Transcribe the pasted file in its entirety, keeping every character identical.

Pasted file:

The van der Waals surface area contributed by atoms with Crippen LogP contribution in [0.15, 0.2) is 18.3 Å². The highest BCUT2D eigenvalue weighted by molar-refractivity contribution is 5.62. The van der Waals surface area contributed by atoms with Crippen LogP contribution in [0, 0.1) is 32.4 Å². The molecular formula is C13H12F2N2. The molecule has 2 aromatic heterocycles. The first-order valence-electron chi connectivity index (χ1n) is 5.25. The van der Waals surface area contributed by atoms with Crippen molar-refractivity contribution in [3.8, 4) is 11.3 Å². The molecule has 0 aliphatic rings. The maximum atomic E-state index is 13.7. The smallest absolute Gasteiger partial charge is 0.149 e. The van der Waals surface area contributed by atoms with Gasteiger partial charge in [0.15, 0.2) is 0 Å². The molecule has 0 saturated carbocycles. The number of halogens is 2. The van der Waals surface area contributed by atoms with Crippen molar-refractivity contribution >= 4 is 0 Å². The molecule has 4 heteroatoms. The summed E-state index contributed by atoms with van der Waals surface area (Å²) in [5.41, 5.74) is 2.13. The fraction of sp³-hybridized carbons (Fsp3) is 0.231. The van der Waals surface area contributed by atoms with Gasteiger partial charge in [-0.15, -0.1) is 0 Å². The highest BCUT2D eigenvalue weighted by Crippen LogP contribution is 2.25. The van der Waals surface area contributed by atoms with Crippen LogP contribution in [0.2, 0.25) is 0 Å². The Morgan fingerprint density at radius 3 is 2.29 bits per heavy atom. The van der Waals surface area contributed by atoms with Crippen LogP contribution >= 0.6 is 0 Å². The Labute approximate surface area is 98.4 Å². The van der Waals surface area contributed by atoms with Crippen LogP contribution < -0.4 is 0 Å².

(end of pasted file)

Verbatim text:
The van der Waals surface area contributed by atoms with Crippen LogP contribution in [0.15, 0.2) is 18.3 Å². The highest BCUT2D eigenvalue weighted by molar-refractivity contribution is 5.62. The van der Waals surface area contributed by atoms with Crippen LogP contribution in [0, 0.1) is 32.4 Å². The molecular formula is C13H12F2N2. The molecule has 2 aromatic heterocycles. The first-order valence-electron chi connectivity index (χ1n) is 5.25. The van der Waals surface area contributed by atoms with Crippen molar-refractivity contribution in [3.8, 4) is 11.3 Å². The molecule has 0 aliphatic rings. The maximum atomic E-state index is 13.7. The smallest absolute Gasteiger partial charge is 0.149 e. The van der Waals surface area contributed by atoms with Gasteiger partial charge in [0.15, 0.2) is 0 Å². The molecule has 0 saturated carbocycles. The number of halogens is 2. The van der Waals surface area contributed by atoms with Crippen molar-refractivity contribution >= 4 is 0 Å². The molecule has 4 heteroatoms. The summed E-state index contributed by atoms with van der Waals surface area (Å²) in [5.41, 5.74) is 2.13. The fraction of sp³-hybridized carbons (Fsp3) is 0.231. The van der Waals surface area contributed by atoms with Gasteiger partial charge in [-0.15, -0.1) is 0 Å². The highest BCUT2D eigenvalue weighted by Crippen LogP contribution is 2.25. The van der Waals surface area contributed by atoms with Crippen LogP contribution in [0.2, 0.25) is 0 Å². The Morgan fingerprint density at radius 3 is 2.29 bits per heavy atom. The van der Waals surface area contributed by atoms with Crippen LogP contribution >= 0.6 is 0 Å². The Labute approximate surface area is 98.4 Å². The van der Waals surface area contributed by atoms with Crippen LogP contribution < -0.4 is 0 Å².